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*> > line" between the two formed by free space. Therefore, one half the
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*> > transmitted power would go through free space and the other half through
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*> > the line. As the line impedance is lowered, more power would be
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*> > transmitted through the line and less through space.
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*> >
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*> > What's wrong with this scenario?
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*> >
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*> > Thanks,
*

*> > Vinu
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*> >
*

*> > Mary wrote:
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*> >
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*> > > Somone recently claimed that higher impedance transmission lines
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*> > > radiate more because their impedance is closer to the 377-ohm
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*> > > impedance of free space. This is not true. It is not possible
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*> > > to judge anything about the radiation from a transmission line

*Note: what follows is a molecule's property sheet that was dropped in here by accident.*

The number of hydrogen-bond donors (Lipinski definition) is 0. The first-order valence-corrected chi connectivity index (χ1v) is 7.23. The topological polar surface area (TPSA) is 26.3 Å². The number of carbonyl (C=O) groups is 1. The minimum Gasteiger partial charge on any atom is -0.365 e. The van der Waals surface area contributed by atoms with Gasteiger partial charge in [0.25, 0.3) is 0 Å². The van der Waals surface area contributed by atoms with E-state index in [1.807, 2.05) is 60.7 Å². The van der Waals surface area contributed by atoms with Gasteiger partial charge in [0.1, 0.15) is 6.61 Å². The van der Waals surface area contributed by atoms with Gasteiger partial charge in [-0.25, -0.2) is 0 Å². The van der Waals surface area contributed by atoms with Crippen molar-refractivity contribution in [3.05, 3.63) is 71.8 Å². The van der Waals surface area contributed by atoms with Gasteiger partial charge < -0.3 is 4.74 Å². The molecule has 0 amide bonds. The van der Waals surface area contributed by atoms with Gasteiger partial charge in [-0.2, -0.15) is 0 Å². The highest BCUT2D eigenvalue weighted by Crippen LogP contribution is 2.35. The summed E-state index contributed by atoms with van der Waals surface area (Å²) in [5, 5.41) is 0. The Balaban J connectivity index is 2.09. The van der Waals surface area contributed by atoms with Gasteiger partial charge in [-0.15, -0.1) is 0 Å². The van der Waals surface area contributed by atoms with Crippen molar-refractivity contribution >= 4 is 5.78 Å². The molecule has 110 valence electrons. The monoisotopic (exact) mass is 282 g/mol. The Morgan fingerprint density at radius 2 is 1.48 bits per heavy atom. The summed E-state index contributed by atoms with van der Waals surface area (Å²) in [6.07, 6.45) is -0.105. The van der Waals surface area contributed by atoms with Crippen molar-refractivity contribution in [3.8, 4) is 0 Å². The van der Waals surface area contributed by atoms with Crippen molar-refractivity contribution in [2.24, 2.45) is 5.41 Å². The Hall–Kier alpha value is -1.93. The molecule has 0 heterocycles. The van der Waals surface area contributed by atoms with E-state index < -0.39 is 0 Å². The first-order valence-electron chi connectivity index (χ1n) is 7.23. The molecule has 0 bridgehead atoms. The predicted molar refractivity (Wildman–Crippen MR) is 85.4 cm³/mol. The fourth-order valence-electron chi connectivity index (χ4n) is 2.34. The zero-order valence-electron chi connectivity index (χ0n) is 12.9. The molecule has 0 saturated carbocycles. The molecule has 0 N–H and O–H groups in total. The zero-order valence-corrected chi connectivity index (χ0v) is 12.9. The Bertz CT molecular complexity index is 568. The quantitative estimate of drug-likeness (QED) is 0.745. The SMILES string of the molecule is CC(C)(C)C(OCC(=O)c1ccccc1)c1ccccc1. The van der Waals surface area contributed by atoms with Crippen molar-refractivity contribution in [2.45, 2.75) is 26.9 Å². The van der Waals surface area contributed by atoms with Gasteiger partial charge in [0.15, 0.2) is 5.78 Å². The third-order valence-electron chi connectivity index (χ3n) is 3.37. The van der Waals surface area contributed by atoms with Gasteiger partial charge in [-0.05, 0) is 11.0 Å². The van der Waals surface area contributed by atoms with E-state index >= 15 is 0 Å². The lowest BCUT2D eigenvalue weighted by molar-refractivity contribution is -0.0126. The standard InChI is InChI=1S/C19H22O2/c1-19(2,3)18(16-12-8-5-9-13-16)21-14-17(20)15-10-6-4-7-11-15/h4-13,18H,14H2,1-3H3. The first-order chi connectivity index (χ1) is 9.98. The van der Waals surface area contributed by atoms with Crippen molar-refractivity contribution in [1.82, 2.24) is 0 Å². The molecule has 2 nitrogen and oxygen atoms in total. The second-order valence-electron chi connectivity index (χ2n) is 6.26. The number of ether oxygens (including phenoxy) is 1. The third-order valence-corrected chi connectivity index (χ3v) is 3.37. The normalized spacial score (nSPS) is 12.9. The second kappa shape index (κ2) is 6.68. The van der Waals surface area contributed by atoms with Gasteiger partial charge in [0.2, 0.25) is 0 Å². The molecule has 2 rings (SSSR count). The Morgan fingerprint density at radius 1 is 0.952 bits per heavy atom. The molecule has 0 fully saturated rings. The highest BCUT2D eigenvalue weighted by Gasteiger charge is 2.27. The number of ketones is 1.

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*> > > based on the value of its characteristic impedance.
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*> > >
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*> > > Characteristic impedance is the ratio of voltage to current in a
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*> > > forward traveling wave. The ratio of electric to magnetic field
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*> > > strength in a free-space transmission line is approximately
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*> > > 377 ohms regardless of what the characteristic impedance is.
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*> > > Even if you were to build a transmission line with a 377-ohm
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*> > > characteristic impedance, there is no reason to believe it would
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*> > > radiate any better or worse than a 300-ohm or a 400-ohm line.
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*> > >
*

*> > > Mary
*

*> > >
*

*> > > **** To unsubscribe from si-list or si-list-digest: send e-mail to
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*> >
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*> >
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*> > ****
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*> >
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*> >
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*> >
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*>
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**Next message:**Chris Rokusek: "RE: [SI-LIST] : May 9th Presentation: "Radiation from Edge Effects in Printed Circuit Boards (PCBs)""**Previous message:**Doug McKean: "Re: [SI-LIST] : Trace Impedance Selection"**In reply to:**Neven Pischl: "Re: [SI-LIST] : Trace Impedance Selection"**Next in thread:**Doug McKean: "Re: [SI-LIST] : Trace Impedance Selection"**Reply:**Doug McKean: "Re: [SI-LIST] : Trace Impedance Selection"**Reply:**Neven Pischl: "Re: [SI-LIST] : Trace Impedance Selection"